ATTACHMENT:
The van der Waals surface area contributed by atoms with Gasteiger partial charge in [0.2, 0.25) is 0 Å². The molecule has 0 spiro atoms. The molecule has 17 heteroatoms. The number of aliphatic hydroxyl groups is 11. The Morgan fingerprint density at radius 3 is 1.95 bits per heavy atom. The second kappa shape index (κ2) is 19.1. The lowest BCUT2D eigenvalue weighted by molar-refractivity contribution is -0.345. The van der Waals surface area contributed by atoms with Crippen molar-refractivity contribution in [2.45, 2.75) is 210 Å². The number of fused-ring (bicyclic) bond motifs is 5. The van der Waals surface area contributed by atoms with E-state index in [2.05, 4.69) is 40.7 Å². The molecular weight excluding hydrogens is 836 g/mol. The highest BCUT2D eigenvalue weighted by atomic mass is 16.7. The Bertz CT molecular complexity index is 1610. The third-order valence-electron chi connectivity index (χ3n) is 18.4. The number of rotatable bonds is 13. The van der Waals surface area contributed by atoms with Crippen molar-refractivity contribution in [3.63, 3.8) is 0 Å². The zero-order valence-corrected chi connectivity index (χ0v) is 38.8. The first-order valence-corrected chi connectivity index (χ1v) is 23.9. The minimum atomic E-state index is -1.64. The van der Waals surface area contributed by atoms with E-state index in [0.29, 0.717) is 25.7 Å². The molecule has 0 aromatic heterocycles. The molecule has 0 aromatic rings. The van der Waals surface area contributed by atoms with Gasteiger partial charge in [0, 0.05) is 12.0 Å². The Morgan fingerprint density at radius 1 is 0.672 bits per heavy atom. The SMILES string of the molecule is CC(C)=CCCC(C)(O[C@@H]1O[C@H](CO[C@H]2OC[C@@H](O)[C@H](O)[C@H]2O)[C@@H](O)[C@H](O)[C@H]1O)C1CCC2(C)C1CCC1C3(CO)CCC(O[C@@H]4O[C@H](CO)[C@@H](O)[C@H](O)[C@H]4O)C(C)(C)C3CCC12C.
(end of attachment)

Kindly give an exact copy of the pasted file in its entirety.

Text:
The van der Waals surface area contributed by atoms with Gasteiger partial charge in [0.2, 0.25) is 0 Å². The molecule has 0 spiro atoms. The molecule has 17 heteroatoms. The number of aliphatic hydroxyl groups is 11. The Morgan fingerprint density at radius 3 is 1.95 bits per heavy atom. The second kappa shape index (κ2) is 19.1. The lowest BCUT2D eigenvalue weighted by molar-refractivity contribution is -0.345. The van der Waals surface area contributed by atoms with Crippen molar-refractivity contribution in [2.45, 2.75) is 210 Å². The number of fused-ring (bicyclic) bond motifs is 5. The van der Waals surface area contributed by atoms with E-state index in [2.05, 4.69) is 40.7 Å². The molecular weight excluding hydrogens is 836 g/mol. The highest BCUT2D eigenvalue weighted by atomic mass is 16.7. The Bertz CT molecular complexity index is 1610. The third-order valence-electron chi connectivity index (χ3n) is 18.4. The number of rotatable bonds is 13. The van der Waals surface area contributed by atoms with Crippen molar-refractivity contribution in [3.63, 3.8) is 0 Å². The zero-order valence-corrected chi connectivity index (χ0v) is 38.8. The first-order valence-corrected chi connectivity index (χ1v) is 23.9. The minimum atomic E-state index is -1.64. The van der Waals surface area contributed by atoms with E-state index in [0.29, 0.717) is 25.7 Å². The molecule has 0 aromatic heterocycles. The molecule has 0 aromatic rings. The van der Waals surface area contributed by atoms with Gasteiger partial charge in [0, 0.05) is 12.0 Å². The Morgan fingerprint density at radius 1 is 0.672 bits per heavy atom. The SMILES string of the molecule is CC(C)=CCCC(C)(O[C@@H]1O[C@H](CO[C@H]2OC[C@@H](O)[C@H](O)[C@H]2O)[C@@H](O)[C@H](O)[C@H]1O)C1CCC2(C)C1CCC1C3(CO)CCC(O[C@@H]4O[C@H](CO)[C@@H](O)[C@H](O)[C@H]4O)C(C)(C)C3CCC12C.